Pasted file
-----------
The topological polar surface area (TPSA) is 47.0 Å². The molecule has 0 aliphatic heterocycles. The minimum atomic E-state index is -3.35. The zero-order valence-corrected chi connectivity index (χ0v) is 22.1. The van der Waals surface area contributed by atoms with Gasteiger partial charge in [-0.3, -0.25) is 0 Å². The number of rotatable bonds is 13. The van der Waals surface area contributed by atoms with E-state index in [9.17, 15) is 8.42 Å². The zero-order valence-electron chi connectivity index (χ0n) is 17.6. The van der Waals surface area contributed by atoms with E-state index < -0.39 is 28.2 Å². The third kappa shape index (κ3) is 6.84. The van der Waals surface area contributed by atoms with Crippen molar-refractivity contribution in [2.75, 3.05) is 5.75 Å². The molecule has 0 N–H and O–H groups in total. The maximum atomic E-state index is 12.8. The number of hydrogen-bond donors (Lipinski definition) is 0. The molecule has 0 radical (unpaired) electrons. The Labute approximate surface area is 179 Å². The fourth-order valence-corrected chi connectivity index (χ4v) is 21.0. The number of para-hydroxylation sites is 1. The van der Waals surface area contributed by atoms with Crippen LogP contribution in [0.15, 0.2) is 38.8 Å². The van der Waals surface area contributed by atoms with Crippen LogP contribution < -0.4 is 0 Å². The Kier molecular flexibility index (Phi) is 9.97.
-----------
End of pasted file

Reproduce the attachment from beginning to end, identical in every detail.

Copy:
The topological polar surface area (TPSA) is 47.0 Å². The molecule has 0 aliphatic heterocycles. The minimum atomic E-state index is -3.35. The zero-order valence-corrected chi connectivity index (χ0v) is 22.1. The van der Waals surface area contributed by atoms with Gasteiger partial charge in [-0.3, -0.25) is 0 Å². The number of rotatable bonds is 13. The van der Waals surface area contributed by atoms with E-state index in [9.17, 15) is 8.42 Å². The zero-order valence-electron chi connectivity index (χ0n) is 17.6. The van der Waals surface area contributed by atoms with E-state index < -0.39 is 28.2 Å². The third kappa shape index (κ3) is 6.84. The van der Waals surface area contributed by atoms with Crippen molar-refractivity contribution in [2.75, 3.05) is 5.75 Å². The molecule has 0 N–H and O–H groups in total. The maximum atomic E-state index is 12.8. The number of hydrogen-bond donors (Lipinski definition) is 0. The molecule has 0 radical (unpaired) electrons. The Labute approximate surface area is 179 Å². The fourth-order valence-corrected chi connectivity index (χ4v) is 21.0. The number of para-hydroxylation sites is 1. The van der Waals surface area contributed by atoms with Crippen LogP contribution in [0.15, 0.2) is 38.8 Å². The van der Waals surface area contributed by atoms with Crippen LogP contribution < -0.4 is 0 Å². The Kier molecular flexibility index (Phi) is 9.97.